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Old January 18th 06, 08:48 PM posted to uk.d-i-y
Lobster
 
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Default New exterior paint flaking off

I know it's the wrong time of year for exterior painting, but needs must...

I've recently painted some masonry (lintel/window cill) using an
exterior emulsion. Previous surface was pretty sound; gloss paint
(probably oil-based I think). I cleaned the surface first and and
sanded it very slightly to key it, and it was totally dry and also
frost-free when I painted it.

However, within a couple of weeks, it's a total dog's breakfast; the new
paint has cracked and flaked, and I can peel it off with my fingers.

So, once I've scrubbed the scabby paint off, how to sort it? Is the
problem likely to be because the underlying paint was (I think?)
oil-based? And/or not keyed enough? I want a quick'n easy solution
ideally (house up for sale shortly!) - what would be best? Is there an
intermediate paint or primer that would make the emulsion stick? Or
should I attack the old paint with a wire brush to key it better?

Thanks
David

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Old January 18th 06, 08:57 PM posted to uk.d-i-y
Pachiderm
 
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Default New exterior paint flaking off

Not really a reply to your initial problem, David, but don't use a wire
brush to prepare a surface for painting.
It leaves a metallic film embedded into the underlying paint, which
will make things much, much worse: I once used it ahead of
eggshell-gloss, and the new pain just wouldn't 'stick' -- like painting
on Teflon.
I had to strip right back to bare wood ...

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Old January 20th 06, 08:46 PM posted to uk.d-i-y
Lobster
 
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Default New exterior paint flaking off

Wot no answers?? (apart from what *not* to do!)

Surely this conundrum isn't above everyone here? :-)

Lobster wrote:
I know it's the wrong time of year for exterior painting, but needs must...

I've recently painted some masonry (lintel/window cill) using an
exterior emulsion. Previous surface was pretty sound; gloss paint
(probably oil-based I think). I cleaned the surface first and and
sanded it very slightly to key it, and it was totally dry and also
frost-free when I painted it.

However, within a couple of weeks, it's a total dog's breakfast; the new
paint has cracked and flaked, and I can peel it off with my fingers.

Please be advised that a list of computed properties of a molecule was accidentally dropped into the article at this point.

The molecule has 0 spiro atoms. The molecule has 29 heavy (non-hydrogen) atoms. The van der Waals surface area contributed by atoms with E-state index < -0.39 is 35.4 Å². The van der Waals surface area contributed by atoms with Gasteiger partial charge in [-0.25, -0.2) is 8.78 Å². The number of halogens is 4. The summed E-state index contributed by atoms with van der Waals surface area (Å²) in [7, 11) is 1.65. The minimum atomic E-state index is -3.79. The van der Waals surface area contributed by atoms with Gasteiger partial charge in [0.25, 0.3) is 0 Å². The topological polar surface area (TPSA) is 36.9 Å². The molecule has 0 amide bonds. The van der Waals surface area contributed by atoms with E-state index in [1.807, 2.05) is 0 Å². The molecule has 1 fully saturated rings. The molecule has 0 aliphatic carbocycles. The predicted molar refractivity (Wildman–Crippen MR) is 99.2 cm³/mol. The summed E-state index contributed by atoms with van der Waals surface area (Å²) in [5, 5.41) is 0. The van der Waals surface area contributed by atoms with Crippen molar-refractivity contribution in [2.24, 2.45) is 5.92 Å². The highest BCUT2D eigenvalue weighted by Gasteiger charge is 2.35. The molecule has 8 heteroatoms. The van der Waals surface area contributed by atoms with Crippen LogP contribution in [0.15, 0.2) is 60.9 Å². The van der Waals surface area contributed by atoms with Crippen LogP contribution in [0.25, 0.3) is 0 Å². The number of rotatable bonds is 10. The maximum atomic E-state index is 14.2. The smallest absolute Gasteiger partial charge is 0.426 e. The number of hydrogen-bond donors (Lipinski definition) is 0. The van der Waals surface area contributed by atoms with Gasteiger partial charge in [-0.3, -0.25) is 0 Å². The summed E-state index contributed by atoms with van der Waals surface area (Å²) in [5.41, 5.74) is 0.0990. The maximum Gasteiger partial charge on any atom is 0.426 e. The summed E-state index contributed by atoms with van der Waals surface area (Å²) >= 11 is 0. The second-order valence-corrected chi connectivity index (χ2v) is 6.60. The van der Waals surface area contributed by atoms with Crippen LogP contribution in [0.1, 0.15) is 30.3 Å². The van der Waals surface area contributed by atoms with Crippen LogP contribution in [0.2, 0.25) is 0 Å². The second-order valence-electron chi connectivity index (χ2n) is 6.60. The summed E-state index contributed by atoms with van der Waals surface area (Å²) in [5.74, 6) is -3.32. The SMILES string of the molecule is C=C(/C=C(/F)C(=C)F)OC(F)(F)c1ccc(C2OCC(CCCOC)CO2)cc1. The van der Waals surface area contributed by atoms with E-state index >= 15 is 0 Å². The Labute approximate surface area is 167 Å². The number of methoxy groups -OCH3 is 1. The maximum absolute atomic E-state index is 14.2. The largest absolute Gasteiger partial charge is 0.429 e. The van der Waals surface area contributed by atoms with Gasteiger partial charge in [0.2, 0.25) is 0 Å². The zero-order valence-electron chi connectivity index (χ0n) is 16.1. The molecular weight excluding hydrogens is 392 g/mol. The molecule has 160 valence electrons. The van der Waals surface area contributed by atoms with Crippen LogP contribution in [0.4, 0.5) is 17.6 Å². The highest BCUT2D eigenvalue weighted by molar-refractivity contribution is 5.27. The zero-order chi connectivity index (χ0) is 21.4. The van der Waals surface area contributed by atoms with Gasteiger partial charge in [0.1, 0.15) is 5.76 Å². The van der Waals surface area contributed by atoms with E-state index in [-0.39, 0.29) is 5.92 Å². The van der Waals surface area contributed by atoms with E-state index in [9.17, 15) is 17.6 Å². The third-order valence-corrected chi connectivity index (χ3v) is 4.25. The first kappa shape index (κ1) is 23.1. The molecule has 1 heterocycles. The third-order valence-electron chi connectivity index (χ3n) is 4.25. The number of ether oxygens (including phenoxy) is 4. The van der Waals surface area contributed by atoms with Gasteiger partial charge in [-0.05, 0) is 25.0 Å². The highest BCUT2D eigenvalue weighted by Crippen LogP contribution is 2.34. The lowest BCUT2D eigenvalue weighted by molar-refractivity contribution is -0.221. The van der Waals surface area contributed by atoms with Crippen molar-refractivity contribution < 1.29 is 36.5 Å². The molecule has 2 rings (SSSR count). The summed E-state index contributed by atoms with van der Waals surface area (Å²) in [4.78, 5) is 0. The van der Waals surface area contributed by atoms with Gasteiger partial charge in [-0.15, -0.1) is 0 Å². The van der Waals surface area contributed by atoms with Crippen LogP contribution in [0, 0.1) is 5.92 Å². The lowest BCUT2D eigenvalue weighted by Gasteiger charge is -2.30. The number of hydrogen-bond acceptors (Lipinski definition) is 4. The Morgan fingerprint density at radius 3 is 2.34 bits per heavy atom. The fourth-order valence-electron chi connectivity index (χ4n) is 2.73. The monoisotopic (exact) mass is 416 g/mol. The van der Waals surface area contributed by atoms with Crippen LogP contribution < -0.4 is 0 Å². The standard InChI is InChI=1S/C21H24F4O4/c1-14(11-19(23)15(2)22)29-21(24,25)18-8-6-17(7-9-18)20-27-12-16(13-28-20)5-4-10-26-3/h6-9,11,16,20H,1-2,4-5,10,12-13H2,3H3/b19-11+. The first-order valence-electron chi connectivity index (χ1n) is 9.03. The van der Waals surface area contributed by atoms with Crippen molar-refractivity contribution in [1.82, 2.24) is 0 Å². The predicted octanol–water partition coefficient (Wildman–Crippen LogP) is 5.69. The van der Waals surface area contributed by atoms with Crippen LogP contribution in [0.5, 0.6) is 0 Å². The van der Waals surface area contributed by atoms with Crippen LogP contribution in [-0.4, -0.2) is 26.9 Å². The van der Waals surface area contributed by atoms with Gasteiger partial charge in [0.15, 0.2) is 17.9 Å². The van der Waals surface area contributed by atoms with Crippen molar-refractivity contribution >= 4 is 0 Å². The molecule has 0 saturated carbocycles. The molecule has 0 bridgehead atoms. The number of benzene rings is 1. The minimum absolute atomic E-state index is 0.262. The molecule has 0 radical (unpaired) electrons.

So, once I've scrubbed the scabby paint off, how to sort it? Is the
problem likely to be because the underlying paint was (I think?)
oil-based? And/or not keyed enough? I want a quick'n easy solution
ideally (house up for sale shortly!) - what would be best? Is there an
intermediate paint or primer that would make the emulsion stick? Or
should I attack the old paint with a wire brush to key it better?

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Old January 25th 06, 08:11 PM posted to uk.d-i-y
The Natural Philosopher
 
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Default New exterior paint flaking off

On Wed, 18 Jan 2006 19:48:18 GMT, Lobster wrote:

I know it's the wrong time of year for exterior painting, but needs must...

I've recently painted some masonry (lintel/window cill) using an
exterior emulsion. Previous surface was pretty sound; gloss paint
(probably oil-based I think). I cleaned the surface first and and
sanded it very slightly to key it, and it was totally dry and also
frost-free when I painted it.

However, within a couple of weeks, it's a total dog's breakfast; the new
paint has cracked and flaked, and I can peel it off with my fingers.

So, once I've scrubbed the scabby paint off, how to sort it? Is the
problem likely to be because the underlying paint was (I think?)
oil-based? And/or not keyed enough? I want a quick'n easy solution
ideally (house up for sale shortly!) - what would be best? Is there an
intermediate paint or primer that would make the emulsion stick? Or
should I attack the old paint with a wire brush to key it better?

Thanks
David


yeah...I have this is certain areas..
over render.

I THINK the problem is a combined problem

The areas are exposed, subject to water splash, and MANILY on the north
side of the house, in deep shade.

My CONJECTURE is that water is spalshing onto the render, through the
breathable paint, and is freezing, and lifting the paint off.

What I intend to do is wait for summer, let it all dry our, strip any loose
paint, paint with a water sealent top prevent more moistiue getting in, and
repaint over that.

I don't want to entirely waterproof the render, as it needs to breathe a
bit to clear any moistrure that does get in.

I'll let you know how it works next winter..
:-)





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Old January 26th 06, 09:12 AM posted to uk.d-i-y
Stuart Noble
 
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Default New exterior paint flaking off


I don't want to entirely waterproof the render, as it needs to breathe a
bit to clear any moistrure that does get in.


Moisture that gets in because it isn't waterproof you mean?


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Old January 26th 06, 09:32 AM posted to uk.d-i-y
The Natural Philosopher
 
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Default New exterior paint flaking off

On Thu, 26 Jan 2006 08:12:12 GMT, Stuart Noble wrote:

I don't want to entirely waterproof the render, as it needs to breathe a
bit to clear any moistrure that does get in.


Moisture that gets in because it isn't waterproof you mean?


Not exactly, no. Moisture that gets in because its actcually got an airgap
behind it before its hits the marine ply skin of the house.
And a breatheable membrane so that any damp in the studowork structure can
breathe outwards as well.


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